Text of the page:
Elderly hispanics more likely to reside in poor-quality nursing homes

Health Aff (Millwood). Jan-Feb 2010;29(1):65-73. doi: 10.1377/hlthaff.2009.0003.

Abstract

The proportion of Hispanics age sixty-five and older who are living in nursing homes rose from 5 percent in 2000 to 6.4 percent in 2005. Although segregation in nursing homes seems to have declined slightly, elderly Hispanics are more likely than their non-Hispanic white peers to reside in nursing homes that are characterized by severe deficiencies in performance, understaffing, and poor care.

Publication types

  • Comparative Study
  • Research Support, N.I.H., Extramural

MeSH terms

  • Aged
  • Disabled Persons / statistics & numerical data
  • Health Services Accessibility / economics
  • Health Services Accessibility / statistics & numerical data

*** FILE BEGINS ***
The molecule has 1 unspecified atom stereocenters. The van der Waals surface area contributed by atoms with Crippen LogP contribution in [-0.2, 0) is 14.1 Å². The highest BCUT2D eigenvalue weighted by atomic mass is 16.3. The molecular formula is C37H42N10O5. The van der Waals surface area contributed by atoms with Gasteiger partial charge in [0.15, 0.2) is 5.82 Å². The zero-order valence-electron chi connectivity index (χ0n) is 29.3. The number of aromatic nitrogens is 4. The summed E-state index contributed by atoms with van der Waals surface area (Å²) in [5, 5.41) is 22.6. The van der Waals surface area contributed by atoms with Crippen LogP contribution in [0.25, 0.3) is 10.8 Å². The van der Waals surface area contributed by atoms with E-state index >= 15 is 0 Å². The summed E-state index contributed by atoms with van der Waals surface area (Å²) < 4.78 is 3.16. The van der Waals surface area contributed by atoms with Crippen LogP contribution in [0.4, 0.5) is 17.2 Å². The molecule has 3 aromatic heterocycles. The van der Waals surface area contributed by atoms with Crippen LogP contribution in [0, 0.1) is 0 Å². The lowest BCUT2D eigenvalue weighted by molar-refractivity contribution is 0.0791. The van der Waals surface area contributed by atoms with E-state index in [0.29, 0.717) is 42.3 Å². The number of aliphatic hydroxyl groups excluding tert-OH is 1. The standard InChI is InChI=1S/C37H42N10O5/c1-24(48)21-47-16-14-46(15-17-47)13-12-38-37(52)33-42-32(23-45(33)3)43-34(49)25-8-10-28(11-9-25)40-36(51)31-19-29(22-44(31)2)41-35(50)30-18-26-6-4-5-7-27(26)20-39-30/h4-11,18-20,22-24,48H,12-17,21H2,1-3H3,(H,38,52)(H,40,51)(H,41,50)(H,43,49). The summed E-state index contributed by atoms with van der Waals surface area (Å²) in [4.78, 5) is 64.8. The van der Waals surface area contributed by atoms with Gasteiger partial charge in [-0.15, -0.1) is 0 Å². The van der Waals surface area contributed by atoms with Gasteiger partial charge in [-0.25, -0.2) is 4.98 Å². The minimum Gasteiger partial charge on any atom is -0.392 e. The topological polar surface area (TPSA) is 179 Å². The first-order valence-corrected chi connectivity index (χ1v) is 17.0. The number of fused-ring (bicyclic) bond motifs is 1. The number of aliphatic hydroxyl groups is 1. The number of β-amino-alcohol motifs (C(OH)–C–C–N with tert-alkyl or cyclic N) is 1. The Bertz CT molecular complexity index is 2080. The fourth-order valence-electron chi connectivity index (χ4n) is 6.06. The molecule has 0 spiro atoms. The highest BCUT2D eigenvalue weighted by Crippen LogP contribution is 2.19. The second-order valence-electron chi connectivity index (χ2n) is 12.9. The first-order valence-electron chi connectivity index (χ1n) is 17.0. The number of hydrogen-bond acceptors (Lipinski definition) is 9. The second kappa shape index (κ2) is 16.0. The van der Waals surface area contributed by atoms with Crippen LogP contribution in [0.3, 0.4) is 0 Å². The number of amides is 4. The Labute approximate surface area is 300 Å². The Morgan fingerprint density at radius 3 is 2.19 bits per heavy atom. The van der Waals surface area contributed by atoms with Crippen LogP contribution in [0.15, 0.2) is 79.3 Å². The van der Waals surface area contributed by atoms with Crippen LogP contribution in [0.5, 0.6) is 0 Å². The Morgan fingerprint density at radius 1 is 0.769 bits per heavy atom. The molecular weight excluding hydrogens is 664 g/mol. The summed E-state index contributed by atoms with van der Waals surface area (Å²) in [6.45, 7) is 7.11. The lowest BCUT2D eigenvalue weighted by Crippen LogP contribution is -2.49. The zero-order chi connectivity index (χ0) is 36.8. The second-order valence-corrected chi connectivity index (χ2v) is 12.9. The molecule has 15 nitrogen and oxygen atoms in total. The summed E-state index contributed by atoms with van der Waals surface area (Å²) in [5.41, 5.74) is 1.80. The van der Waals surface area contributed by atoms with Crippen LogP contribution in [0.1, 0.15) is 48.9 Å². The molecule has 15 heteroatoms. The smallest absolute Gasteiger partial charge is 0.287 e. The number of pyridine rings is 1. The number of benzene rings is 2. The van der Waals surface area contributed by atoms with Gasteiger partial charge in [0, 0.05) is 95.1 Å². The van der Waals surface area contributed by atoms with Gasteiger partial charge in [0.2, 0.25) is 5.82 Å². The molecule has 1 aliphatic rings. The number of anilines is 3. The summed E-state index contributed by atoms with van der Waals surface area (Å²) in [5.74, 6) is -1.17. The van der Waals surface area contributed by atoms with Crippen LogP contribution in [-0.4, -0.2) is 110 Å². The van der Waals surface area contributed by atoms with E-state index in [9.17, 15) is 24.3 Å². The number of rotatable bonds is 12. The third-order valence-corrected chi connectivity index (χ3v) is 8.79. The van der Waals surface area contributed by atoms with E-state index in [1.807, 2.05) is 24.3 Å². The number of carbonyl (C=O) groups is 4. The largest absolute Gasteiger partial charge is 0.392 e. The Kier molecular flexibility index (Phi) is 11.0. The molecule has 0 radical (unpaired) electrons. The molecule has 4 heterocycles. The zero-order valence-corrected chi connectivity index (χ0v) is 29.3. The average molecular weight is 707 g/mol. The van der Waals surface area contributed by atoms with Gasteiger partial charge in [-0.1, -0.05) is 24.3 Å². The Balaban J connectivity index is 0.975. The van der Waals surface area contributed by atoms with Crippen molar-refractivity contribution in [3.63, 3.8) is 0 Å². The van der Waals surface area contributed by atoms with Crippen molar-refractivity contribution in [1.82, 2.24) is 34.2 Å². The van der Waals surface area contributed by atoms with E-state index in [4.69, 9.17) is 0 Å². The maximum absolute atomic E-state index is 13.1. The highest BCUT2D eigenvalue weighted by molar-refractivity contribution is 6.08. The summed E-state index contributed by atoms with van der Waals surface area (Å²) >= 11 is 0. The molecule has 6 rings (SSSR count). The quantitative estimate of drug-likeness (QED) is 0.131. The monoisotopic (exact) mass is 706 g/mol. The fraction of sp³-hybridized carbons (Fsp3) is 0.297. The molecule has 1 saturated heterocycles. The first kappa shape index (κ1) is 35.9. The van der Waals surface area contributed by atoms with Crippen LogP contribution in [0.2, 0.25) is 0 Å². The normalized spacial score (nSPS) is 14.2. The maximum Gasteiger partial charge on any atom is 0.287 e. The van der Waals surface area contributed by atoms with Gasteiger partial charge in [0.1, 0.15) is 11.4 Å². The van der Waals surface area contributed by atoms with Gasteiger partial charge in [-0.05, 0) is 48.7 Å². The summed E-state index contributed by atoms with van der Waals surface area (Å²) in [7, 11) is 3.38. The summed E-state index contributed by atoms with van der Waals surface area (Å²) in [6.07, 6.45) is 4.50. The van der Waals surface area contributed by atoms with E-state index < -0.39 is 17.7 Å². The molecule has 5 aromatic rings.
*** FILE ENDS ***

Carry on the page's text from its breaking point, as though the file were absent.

• Health Services for the Aged / economics
  • Health Services for the Aged / standards*
  • Health Services for the Aged / statistics & numerical data
  • Health Status Indicators
  • Healthcare Disparities / ethnology
  • Healthcare Disparities / standards*
  • Hispanic Americans / statistics & numerical data*
  • Humans
  • Insurance Coverage / statistics & numerical data
  • Long-Term Care / standards
  • Long-Term Care / statistics & numerical data*
  • Medicaid / standards
  • Medicaid / statistics & numerical data
  • Nursing Homes / standards*
  • Nursing Homes / statistics & numerical data
  • Nursing Homes / trends
  • Personnel Staffing and Scheduling / standards
  • Personnel Staffing and Scheduling / statistics & numerical data
  • Prejudice
  • Quality Improvement / standards*
  • United States
  • Urban Population / statistics & numerical data